That the officers were never prosecuted and remain on the force was not a surprise to critics of the city’s handling of police officers who shoot people under questionable circumstances. There have been more than 430 officer-involved shootings between 2007 and 2016. The District Attorney’s Office has never charged any on-duty officers involved, according to the Police Department’s website. As of last week, Holland was still referred to as “the offender” on that site. The District Attorney’s Office and the department’s Use of Force Review Board are still reviewing the case, the site claimed, even though both have already rendered decisions.
“It’s astounding that in a case which the city has acknowledged culpability, paying $4.4 million and changing the training protocol for the entire police force, that there are absolutely no recriminations for either police officer,” said Thomas Kline, the attorney who represented Holland in his civil lawsuit.
Added civil rights attorney Paul Hetznecker: “When it comes to investigating, disciplining, and terminating Philadelphia police officers engaged in the use of deadly force, the lack of accountability is long-standing and systemic. We cannot have the police in control of the investigation and adjudication of misconduct by its own officers.”
Farrell and Hanvey are no longer partners and do not work as plainclothes officers, Kinebrew said. They are now assigned to patrol duty in the 18th District in West Philadelphia.
They had been on the force less than two years the night they shot Holland, a college student working two jobs. Hanvey declined to comment when reached by phone. Numbers listed for Farrell were disconnected. The head of the Fraternal Order of Police, John McNesby, did not return numerous phone calls.
The officers were responding to a report of gunshots when they stopped their unmarked car on 51st Street that night. Their account of what happened next differs starkly from that of witnesses to the shooting, who testified under oath in depositions last year and spoke this year with the Inquirer and Daily News.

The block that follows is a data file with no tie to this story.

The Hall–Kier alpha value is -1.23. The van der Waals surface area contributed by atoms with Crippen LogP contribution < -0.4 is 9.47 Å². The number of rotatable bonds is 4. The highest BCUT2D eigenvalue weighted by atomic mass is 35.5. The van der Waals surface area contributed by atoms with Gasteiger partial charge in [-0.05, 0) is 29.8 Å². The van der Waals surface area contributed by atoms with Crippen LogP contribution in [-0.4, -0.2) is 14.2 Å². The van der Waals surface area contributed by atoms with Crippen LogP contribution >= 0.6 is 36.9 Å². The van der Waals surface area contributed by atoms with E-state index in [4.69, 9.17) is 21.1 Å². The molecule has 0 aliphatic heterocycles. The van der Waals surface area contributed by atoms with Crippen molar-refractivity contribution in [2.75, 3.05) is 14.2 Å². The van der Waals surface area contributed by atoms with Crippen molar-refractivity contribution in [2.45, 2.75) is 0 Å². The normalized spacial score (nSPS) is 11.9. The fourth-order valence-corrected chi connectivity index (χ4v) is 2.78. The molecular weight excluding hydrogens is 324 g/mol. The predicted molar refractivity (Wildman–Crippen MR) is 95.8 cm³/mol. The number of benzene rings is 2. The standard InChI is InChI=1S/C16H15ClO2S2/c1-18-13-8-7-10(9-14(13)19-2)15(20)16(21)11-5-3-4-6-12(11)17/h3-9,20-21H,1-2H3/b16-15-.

Holly Danesi, 35, a tattoo artist, said Farrell and Hanvey stopped her on 51st Street and asked if she had heard any gunshots. Pointing toward 51st and Hatfield Streets, she said she believed they had come from around a store at that intersection.
In an interview with the Philadelphia Inquirer and Daily News, Danesi said the officers drove toward Willows Avenue and 51st — the opposite direction. Moments later, she heard a barrage of gunfire.
Interviewed separately by Internal Affairs, Farrell and Hanvey said Holland was walking on 51st, near where Danesi had pointed, prompting them to get out of their car and try to stop him.
“He was the only guy walking, and we asked her, ‘Is that where you heard the shots, from where he is walking from?’ and she said, ‘Yes,’ ” Hanvey told the Internal Affairs interviewer.
It appears, Kline said, that Farrell and Hanvey were trying to establish the legally required reasonable suspicion to stop Holland. But there’s a problem: Danesi said she never saw Holland or any other man walking on 51st Street.
“To get right to the point, the statement given by Hanvey and Farrell is inaccurate,” she told the newspapers this month after reading the officers’ statements. “They approached me and asked which direction I heard the shots coming from, but they never turned their bodies around and neither officer pointed out a person walking down 51st Street, or any street for that matter.